Earnings Claims of Top Franchises Revealed

Earnings Claims of Top Franchises Revealed

  • Anytime Fitness
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Franchise Chatter Guide: How Trendy, ‘Better’ Brands Are Taking a Big Bite Out of Sales From Old-Time Franchisors

by Brian Bixler on May 19, 2014

in Fast Casual Restaurant Franchise, Franchise Chatter Guides

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This Franchise Chatter Guide was written by Brian Bixler.

If you have taken a good look at a newly constructed or recently remodeled McDonald’s lately, you have seen the effect that fast-casual restaurants have had on fast food franchises, which are incorporating some fast-casual concepts into their models in order to meet the competition.

The newest McDonald’s units have coordinated artwork on the walls, modern lamp fixtures and shades, a variety of seating and even kinetic sculptures. It’s no coincidence that many of those interior design elements are the same one might find in a fast-casual restaurant, a segment that has been gaining ground in food service over the last few years.

Technomic, the leading research firm for food service, defines fast-casual as establishments with a limited-service or self-service format; check averages generally between $8 and $12; food prepared to order with fresh (or perceived as fresh) ingredients; innovative food suited to sophisticated tastes; and upscale or highly developed interior design. Alcohol may be served.

In its 2014 Technomic Top 500 Chain Restaurant Report, the firm provides sales forecasts by menu category, an update on franchise and international activity, market share by category and the outlook for the future, noting that the fast-casual segment is thriving.

“The fast-casual segment continues to lead growth within the restaurant industry,” Technomic states in a company release. “With an 11 percent increase in 2013 sales and nearly 8 percent increase in units, fast-casual concepts among Technomic’s 2014 Top 500 Chain Restaurants comprise many of the fastest-growing restaurant chains.”

Among those fast-casual concepts in the Top 30, Panera Bread, Chipotle Mexican Grill and Panda Express posted healthy sales gains of 12, 17 and 11 percent, respectively, according to the report.

Copying Chipotle’s Concept

Chipotle Mexican Grill Photo by arlecoproducciones

The world has yet to see a Chipotle franchise because all of its units are company-operated. But that hasn’t stopped other franchisors from copying its concept and molding it to their own businesses. The Chipotle model of allowing customers to “build their own” entree by choosing as little or as much of the fresh ingredients displayed before them on a service line has become one of the concepts most associated with fast-casual.

Darren Tristano, executive vice president at Technomic, says the concept has been around for some time with Subway operating this way for years. He estimates that about 20 percent of fast-casual restaurants have a made-to-order format similar to Chipotle, but that will likely grow in coming years.

“I think we’ll see more concepts using this contemporary approach to assembly,” Tristano said in an interview with Franchise Chatter.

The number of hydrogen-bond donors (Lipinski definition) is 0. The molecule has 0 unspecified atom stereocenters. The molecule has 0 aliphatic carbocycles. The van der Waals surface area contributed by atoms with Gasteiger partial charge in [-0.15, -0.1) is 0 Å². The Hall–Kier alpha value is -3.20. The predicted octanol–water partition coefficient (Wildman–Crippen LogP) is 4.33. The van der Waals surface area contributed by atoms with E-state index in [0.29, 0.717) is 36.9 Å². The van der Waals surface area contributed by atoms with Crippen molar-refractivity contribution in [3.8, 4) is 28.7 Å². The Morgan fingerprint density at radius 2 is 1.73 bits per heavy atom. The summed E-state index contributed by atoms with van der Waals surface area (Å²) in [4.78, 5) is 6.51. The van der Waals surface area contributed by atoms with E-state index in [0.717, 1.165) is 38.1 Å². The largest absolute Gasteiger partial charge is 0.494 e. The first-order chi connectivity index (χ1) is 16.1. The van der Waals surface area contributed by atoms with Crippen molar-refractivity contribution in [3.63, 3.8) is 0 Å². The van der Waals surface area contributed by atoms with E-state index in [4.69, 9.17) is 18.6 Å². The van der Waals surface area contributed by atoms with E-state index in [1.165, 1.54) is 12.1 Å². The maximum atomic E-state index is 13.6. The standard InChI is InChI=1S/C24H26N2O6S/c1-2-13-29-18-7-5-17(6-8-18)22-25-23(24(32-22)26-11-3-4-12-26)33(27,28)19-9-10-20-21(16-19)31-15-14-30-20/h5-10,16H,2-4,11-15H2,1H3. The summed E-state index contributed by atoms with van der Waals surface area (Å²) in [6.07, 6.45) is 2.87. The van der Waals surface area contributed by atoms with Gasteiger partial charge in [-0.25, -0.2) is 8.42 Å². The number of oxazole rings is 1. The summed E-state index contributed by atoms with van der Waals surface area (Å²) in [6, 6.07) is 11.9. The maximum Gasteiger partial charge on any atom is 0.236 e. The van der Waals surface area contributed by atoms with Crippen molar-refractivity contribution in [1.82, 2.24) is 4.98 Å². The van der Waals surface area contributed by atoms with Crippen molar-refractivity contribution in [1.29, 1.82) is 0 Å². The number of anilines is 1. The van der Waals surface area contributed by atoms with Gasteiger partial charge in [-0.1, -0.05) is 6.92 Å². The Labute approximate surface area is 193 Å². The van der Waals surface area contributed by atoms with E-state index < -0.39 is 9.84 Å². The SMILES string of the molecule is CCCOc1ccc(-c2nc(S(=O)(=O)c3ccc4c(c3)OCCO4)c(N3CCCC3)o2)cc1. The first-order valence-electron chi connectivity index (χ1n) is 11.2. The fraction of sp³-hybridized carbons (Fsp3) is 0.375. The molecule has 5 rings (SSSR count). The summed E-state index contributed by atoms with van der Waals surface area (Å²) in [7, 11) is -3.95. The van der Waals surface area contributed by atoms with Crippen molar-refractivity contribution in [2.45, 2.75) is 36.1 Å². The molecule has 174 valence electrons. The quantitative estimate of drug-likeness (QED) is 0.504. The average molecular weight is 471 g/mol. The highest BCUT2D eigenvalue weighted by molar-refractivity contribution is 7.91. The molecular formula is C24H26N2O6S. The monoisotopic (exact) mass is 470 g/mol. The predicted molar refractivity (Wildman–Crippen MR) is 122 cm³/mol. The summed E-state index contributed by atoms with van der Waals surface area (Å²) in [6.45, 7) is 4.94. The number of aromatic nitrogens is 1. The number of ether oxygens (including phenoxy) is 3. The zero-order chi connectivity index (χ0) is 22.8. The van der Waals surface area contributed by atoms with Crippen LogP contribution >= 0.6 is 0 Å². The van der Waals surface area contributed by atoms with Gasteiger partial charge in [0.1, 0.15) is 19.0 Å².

The fast-casual approach has led to companies in the segment and industry observers using the word “better” to describe their products over regular, limited-service (fast food) purveyors.

Consumers have seen the “better burger” term applied to such brands as Five Guys Burgers and Fries, Smashburger, Jake’s Wayback Burgers and Shake Shack.

Starbucks has certainly influenced coffee franchises, and limited-service brands such as Dunkin’ Donuts and McDonald’s have augmented their menus to compete.

Behind the brands slinging “better burgers” and “better coffee” are those “better sandwich” franchises such as Jimmy John’s Gourmet Sandwiches, Firehouse Subs and Jersey Mike’s Subs.

There is also a “better pizza” coming from the hottest franchise concept of 2014, the fast-casual custom pizza space with chains such as PizzaRev, Blaze Pizza and Pieology.

Influencing Other Menus

Panera Sandwich Photo by r4ch3l

Panera Bread

Menu categories such as chicken, bakery cafes, Asian/noodle and Mexican food are also being impacted by the fast-casual trend, which has given way for new brands such as Zaxby’s, Au Bon Pain, Moe’s Southwest Grill, Pei Wei Asian Diner and others.

Technomic isolated the various clusters, identifying the leaders according to menu. The specialty menu category saw the fastest sales growth in 2013, up 16 percent, followed by chicken, which was up 12 percent.

The sandwich and specialty clusters experienced the highest unit growth, increasing outlets by 13 percent and 11 percent, respectively, according to Technomic’s Top 150 Fast-Casual Chain Restaurant Report released separately this month.

Here are the leaders in each cluster:

  • Bakery café led by Panera Bread with estimated sales of $4.1 billion.
  • Mexican led by Chipotle Mexican Grill with estimated sales of $3.2 billion.
  • Sandwich led by Jimmy John’s Gourmet Sandwich Shop with sales of $1.5 billion.
  • Chicken led by Zaxby’s with sales of $1.1 billion.
  • Asian/Noodle led by Panda Express with sales of $2 billion.
  • Burger led by Five Guys Burgers and Fries with sales of $1.1 billion.
  • Pizza led by Donatos Pizza with estimated sales of $174 million.
  • Specialty led by Dickey’s Barbecue Pit with estimated sales of $331 million.

The conclusion of Technomic’s report is that the fast-casual segment continues to steal share from full-service chains and drive limited-service growth, making up 15 percent of the $231 billion limited-service restaurant segment. Fast-casual sales increased 11 percent in 2013, while all limited-service chains (which includes fast food) grew by only 3.5 percent.

Quick-Service Changes

Wendy's New Prototype

Wendy’s New Prototype

Which is why investors are seeing some of the major quick-service brands either adapting their models or testing fast-casual concepts themselves. For example, in addition to improving the ambiance in its units, McDonald’s has been tinkering with its menu to offer items that are perceived as being healthier, as well as offering its McCafe line of coffee beverages, smoothies and shakes.

The company is currently testing a “build-your-own burger” concept at locations in Southern California, including providing tablets on which people can tap out the bun, patty, cheese and toppings they want on their burgers. Tests are also being conducted under the golden arches on a do-it-yourself seasoning for what it calls Shakin’ Flavor Fries that come with a choice of seasoning packets in three flavors—Garlic Parmesan, Zesty Ranch and Spicy Buffalo—which customers are instructed to sprinkle over their french fries.

Wendy’s is also taking measures to compete by remodeling its restaurants for a more upscale feel including the addition of fireplaces in some units. “Wendy’s mantra for a while now has been fast-casual quality at quick-service prices,” Bloomberg Businessweek reported this month. “…there’s little doubt fast food is gradually getting fancier, and Wendy’s is pushing ahead with that change more than its burger rivals.”